1) Balloons being filled with helium. Makes me feel like celebrating. You hear that helium gush during a child’s birthday party or behind the counter at a gift store while you’re waiting for your “baker’s dozen” of multi-colored latex-delight. It’s the sound of clowns and party planners. They can signal a break: that pause before a celebratory tune. But sometimes they warn of overindulgence…what your step, that screech says – you don’t know where you might float off to!

2) Screeching brakes. Put me on edge. You can hear them break the quiet of an afternoon in repose, or cutting through the drone of rush hour. The siren cries of dragsters and racecars, of villains and risk takers. There’s a warning there, and a challenge – danger lies ahead, if you dare.

3) The MGM trumpet blast. A story’s on its way! Pageantry. Excitement. The clarion call of drama, comedy and action. Pulsing through a darkened theater or bleating out of the living room television: it’s the beginning, the cinematic starter pistol.

4) Tiger Lily crunching dry cat food. An acknowledgement of comfort and care. I hear it late at night or early in the morning, when other sounds are hushed with sleep. The crack of kibble between her domesticated incisors. It’s an acceptance of sustenance and an understanding of the copacetic relationship between owner and pet.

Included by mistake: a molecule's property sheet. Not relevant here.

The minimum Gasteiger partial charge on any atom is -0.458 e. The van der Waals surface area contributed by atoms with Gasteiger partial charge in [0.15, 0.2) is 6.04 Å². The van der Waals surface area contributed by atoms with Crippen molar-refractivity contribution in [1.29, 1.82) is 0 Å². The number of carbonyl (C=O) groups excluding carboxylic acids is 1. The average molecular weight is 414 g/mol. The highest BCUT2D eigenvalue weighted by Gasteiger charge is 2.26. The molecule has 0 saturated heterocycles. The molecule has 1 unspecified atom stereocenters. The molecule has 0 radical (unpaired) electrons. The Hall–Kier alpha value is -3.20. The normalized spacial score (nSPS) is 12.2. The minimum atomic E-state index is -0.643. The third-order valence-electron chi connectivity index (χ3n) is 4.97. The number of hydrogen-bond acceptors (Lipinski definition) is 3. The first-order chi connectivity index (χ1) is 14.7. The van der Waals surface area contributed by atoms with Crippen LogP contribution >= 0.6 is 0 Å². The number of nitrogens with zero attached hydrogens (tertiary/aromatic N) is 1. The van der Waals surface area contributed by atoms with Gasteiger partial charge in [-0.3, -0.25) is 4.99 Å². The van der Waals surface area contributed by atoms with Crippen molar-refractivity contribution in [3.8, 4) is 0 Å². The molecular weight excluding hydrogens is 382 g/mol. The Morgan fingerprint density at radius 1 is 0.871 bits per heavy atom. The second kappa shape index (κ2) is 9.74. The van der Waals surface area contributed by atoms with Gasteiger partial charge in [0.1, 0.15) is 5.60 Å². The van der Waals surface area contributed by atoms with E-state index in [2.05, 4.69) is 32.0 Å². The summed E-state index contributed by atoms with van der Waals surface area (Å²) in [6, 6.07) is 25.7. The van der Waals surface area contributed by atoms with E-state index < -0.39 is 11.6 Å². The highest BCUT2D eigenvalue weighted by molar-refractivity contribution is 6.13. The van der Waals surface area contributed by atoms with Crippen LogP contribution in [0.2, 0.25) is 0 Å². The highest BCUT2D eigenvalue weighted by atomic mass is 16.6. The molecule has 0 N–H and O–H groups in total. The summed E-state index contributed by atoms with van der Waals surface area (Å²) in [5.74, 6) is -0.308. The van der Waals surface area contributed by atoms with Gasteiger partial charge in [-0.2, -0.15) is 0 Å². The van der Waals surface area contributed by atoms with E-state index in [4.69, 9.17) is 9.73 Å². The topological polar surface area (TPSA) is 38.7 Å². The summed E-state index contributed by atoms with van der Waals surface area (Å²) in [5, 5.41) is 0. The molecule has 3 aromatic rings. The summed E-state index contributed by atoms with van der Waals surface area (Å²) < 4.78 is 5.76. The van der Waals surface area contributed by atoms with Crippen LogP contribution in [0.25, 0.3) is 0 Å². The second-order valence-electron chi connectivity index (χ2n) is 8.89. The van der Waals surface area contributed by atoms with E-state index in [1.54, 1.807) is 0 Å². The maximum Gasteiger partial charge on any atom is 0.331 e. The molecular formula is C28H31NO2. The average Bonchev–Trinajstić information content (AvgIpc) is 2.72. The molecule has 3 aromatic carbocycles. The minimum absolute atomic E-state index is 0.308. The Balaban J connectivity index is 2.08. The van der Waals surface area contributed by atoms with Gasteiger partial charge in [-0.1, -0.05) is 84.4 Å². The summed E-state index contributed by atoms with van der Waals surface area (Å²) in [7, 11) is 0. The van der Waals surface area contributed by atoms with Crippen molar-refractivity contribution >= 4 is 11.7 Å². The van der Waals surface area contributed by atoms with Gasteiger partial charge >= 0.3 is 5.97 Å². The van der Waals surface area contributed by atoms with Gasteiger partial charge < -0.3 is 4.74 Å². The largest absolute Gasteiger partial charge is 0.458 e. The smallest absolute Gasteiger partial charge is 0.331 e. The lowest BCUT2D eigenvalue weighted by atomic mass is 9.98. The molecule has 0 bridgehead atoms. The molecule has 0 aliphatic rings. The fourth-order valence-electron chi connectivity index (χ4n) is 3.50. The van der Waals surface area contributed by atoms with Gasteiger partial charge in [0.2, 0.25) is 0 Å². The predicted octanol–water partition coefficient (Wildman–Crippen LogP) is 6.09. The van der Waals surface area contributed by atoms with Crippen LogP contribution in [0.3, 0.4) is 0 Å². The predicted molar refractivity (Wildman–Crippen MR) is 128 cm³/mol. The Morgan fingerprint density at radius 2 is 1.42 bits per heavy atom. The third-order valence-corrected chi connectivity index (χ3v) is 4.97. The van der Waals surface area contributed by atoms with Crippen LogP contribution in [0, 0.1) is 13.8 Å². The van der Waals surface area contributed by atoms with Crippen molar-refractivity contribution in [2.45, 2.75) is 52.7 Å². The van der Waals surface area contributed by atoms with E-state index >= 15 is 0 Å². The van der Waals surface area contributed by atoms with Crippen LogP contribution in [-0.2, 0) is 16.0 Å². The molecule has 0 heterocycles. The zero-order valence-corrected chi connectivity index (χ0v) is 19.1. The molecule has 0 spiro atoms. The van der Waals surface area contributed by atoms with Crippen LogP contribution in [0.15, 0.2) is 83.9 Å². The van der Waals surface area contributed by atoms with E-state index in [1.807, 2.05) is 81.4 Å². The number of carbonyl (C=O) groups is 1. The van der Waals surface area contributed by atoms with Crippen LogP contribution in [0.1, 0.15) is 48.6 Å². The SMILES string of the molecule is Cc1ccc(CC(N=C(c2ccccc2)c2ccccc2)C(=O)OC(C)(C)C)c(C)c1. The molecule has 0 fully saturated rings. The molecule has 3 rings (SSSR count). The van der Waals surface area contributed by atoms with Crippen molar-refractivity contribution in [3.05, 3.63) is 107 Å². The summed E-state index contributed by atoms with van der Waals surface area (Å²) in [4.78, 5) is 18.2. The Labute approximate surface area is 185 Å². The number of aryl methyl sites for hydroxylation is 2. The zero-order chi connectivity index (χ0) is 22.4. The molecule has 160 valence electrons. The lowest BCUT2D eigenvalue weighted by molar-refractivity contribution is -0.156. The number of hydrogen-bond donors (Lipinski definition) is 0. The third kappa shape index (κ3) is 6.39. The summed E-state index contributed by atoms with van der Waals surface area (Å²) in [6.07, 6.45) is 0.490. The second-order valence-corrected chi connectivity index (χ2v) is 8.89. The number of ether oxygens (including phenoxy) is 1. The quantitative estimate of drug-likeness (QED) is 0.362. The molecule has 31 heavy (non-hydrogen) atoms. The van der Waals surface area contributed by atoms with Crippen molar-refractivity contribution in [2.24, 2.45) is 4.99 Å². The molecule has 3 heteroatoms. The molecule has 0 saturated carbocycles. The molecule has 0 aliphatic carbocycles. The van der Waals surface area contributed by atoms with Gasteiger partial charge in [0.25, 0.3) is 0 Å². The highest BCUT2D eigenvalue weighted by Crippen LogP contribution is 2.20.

5) The staccato of a stapler. Makes me feel productive. Work is getting done! A stamp and a click, firing out from desks and countertops during busy weekdays. They are the shots fired by secretaries and desk clerks. Ticket agents and postal workers. They signifying a joining together and an officiating: these things are important enough to bind with metal.

6) Foghorn’s cry. So sad and lonely, calling through the fog. Can you hear me? It’s a sound that sneaks up behind you, taps you on the shoulder then bounces away when you turn to look. A melancholy trickster trying to warn you of the rocks waiting to dash you to bits as you sail through rip tides with your eyes closed, swaying with the rhythm of the ocean underfoot.

7) Cell phone vibration. Acceptance. Invitation. Someone wants you! That bumpy whir on your bedside table, the rumble in your pocket, the slight shiver in your purse. It’s reaching out and touching you in the way a regular, ringing telephone never could. It makes contact tactile.

8) A cassette tape rewinding. Nostalgia and remember-whens. Waiting for that perfect song, skipping the filler in between. No easy satisfaction for you. You must wait before you listen…pause before you dance…rest before you sing. Yet you still have control over what you hear.

9) The ding of the airplane’s fasten-seatbelt sign. Safety. Freedom. You can disconnect yourself from that airplane seat and roam to your heart’s content – within the strict confines of the airplane cabin of course. In that sense, the ding is a fake – luring you into believing you’ve been liberated when you’re really still stuck thousands of feet in the air, hurtling towards whatever destiny awaits.

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One thought on “A Slave to Sound

  1. That is such a great exercise, and with such neat results. I really heard all of those sounds you wrote, whether it was because you picked very distinctive sounds, or because you described the emotion around them so well. It really made me think that I need to insert more sounds into my writing. What do you think – is it the specificity of the sound, the ubiquity of it (stapler, cats eating), or is it the way the sound is then described, that gives your writing a true “soundscape”?